Imagine if you had a magic wand that you could wave and flick so all your dreams would become your reality. What would you wish for? More money, more time, more love?
We all have dreams and things that we desire in this life. In a way, having a dream or a goal is what keeps us motivated and what keeps us passionate about moving forward in life.
Some of us have big, grand, ambitious dreams and others have smaller more practical ones. There is no wrong or right way to dream, but dreams can only get you so far.
Dreams often come from the voice of our heart. It is often our heart which encourages us to dream and wish for something bigger. It is often our heart that encourages us to go after our passions and to pursue the things we love.
Our heart is responsible for housing or dreams and ambitions, but the heart can only do so much. The rest has to come from taking action. The rest has to come from aligning your heart, mind and body so you can actually get things done.
If you want to turn your dreams into realities, these 5 steps will give you ideas that you can use to push you along your journey.
Step 1: Define Your Dream
Take the time to really get clear about what you want.
Do you really want more money or are you chasing security or status instead? Do you really want to find your twin flame or is there something else you should be focusing your attention on first?
Again, there is no right or wrong. The point of these questions is to help you get clear about what it is that you truly want.
When ready, write your dream down into one clear, succinct sentence.
Example: “I want to become a New York Times best selling author.”
Step 2: Work out the Steps
Now that you have your dream defined in one sentence, work out the steps that absolutely need to happen in order to achieve your dream. Using the example above, to become a NYT best seller you would have to-
a.) Write a book
b.) Publish the book
c.) Sell copies
Make a list of only the things that absolutely need to happen. Don’t get into things you have no control over or debatable things, just stick to the things you need to do. By doing so, you will probably find that you only have 3-5 things on your list.
Here is another example based on the dream of becoming an Olympic gold-medal athlete:
a.) Pick a sport that is featured in the Olympics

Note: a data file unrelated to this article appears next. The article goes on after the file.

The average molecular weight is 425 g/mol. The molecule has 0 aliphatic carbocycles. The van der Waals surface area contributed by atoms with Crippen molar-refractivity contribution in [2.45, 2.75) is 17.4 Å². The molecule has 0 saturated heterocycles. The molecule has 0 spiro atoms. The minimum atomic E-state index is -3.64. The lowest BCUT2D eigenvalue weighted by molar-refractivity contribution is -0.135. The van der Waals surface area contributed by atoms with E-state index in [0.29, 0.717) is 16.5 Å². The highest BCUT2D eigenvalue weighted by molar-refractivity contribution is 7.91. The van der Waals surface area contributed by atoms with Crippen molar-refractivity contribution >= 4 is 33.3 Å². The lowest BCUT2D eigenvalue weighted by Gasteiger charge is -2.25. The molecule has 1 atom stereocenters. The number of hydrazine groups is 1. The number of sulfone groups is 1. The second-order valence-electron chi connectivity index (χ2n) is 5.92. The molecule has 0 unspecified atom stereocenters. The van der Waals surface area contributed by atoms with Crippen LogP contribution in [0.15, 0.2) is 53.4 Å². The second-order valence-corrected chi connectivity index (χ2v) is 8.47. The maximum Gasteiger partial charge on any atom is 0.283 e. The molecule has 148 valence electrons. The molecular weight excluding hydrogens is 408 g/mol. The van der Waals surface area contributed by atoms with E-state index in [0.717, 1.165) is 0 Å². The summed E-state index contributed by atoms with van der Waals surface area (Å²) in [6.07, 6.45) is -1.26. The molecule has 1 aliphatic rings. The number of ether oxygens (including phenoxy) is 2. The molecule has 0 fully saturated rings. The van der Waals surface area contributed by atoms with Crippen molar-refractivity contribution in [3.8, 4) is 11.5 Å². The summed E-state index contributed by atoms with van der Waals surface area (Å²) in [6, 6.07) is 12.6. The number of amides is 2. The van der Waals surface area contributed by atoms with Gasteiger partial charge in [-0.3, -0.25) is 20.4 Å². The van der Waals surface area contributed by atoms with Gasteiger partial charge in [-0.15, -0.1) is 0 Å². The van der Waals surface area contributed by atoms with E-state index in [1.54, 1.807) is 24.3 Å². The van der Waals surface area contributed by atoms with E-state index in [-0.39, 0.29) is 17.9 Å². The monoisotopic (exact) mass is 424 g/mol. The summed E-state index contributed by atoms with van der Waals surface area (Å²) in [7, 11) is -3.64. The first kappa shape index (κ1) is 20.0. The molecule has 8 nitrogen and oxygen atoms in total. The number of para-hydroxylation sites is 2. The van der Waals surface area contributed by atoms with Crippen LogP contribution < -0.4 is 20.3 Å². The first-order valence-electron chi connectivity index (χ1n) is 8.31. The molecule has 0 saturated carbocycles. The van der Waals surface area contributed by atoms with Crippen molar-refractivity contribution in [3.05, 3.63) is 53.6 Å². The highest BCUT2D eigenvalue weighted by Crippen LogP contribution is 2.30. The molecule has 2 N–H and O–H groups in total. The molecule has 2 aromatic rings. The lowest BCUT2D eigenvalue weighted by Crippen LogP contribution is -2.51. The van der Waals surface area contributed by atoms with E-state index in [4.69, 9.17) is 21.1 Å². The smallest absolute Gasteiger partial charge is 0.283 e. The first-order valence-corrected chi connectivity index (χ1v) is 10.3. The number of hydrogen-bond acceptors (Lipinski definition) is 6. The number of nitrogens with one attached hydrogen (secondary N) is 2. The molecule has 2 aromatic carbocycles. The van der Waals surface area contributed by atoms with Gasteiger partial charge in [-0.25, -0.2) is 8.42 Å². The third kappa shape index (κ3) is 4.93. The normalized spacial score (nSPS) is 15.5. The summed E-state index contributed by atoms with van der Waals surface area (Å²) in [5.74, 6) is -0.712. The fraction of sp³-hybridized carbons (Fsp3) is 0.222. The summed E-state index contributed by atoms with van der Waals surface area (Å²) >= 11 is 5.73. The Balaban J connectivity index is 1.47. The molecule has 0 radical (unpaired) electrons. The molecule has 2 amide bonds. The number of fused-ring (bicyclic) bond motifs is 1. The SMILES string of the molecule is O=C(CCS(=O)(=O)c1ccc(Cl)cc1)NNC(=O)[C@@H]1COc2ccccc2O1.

b.) Train really hard
c.) Find a coach
d.) Apply for and compete in the Olympics
Remember, keep your list very basic and focused only on the things that absolutely need to happen on a physical level.
Step 3: Believe in Yourself
Looking at the items on your list, how do you feel about what is involved? Do any fears come up for you?
If you feel fear or doubt rising up, allow yourself to feel it. Give yourself permission to honor the fear, but then let it go and replace any fearful/doubtful thoughts with confidence and self-belief.
Believing in yourself is one of the most important steps you need to take in order to turn your dream from thought into reality.
The only limits that you have are the ones that you place on yourself. Keep reminding yourself- “I can do anything!”
Step 4: Just Start
You have your list of steps, you have the belief, now you just have to start. You don’t necessarily have to start at the beginning, just start with anything that feels the easiest to you with where you are now.
Just take small actions every single day. Just keep believing in yourself and aiming higher. Just keep pushing along, using your heart, mind and body to guide you.
Step 5: Wave Your Wand
You already have the wand in your hand. You just need to learn how to use it. Sometimes you will fail and sometimes you will fall, but other times you will fly. It is all part of the learning process and all part of the game of life.
Give yourself permission to just try. Give yourself permission to leap and to put your faith and trust in what it is that you really want. When you believe in yourself, nothing is impossible and everything is possible.
Some dreams take longer to manifest than others. Don’t give up! Keep moving along and adapting to any changes along the way.
As long as your dream is still inspiring and relevant to where you are in your life, keep going.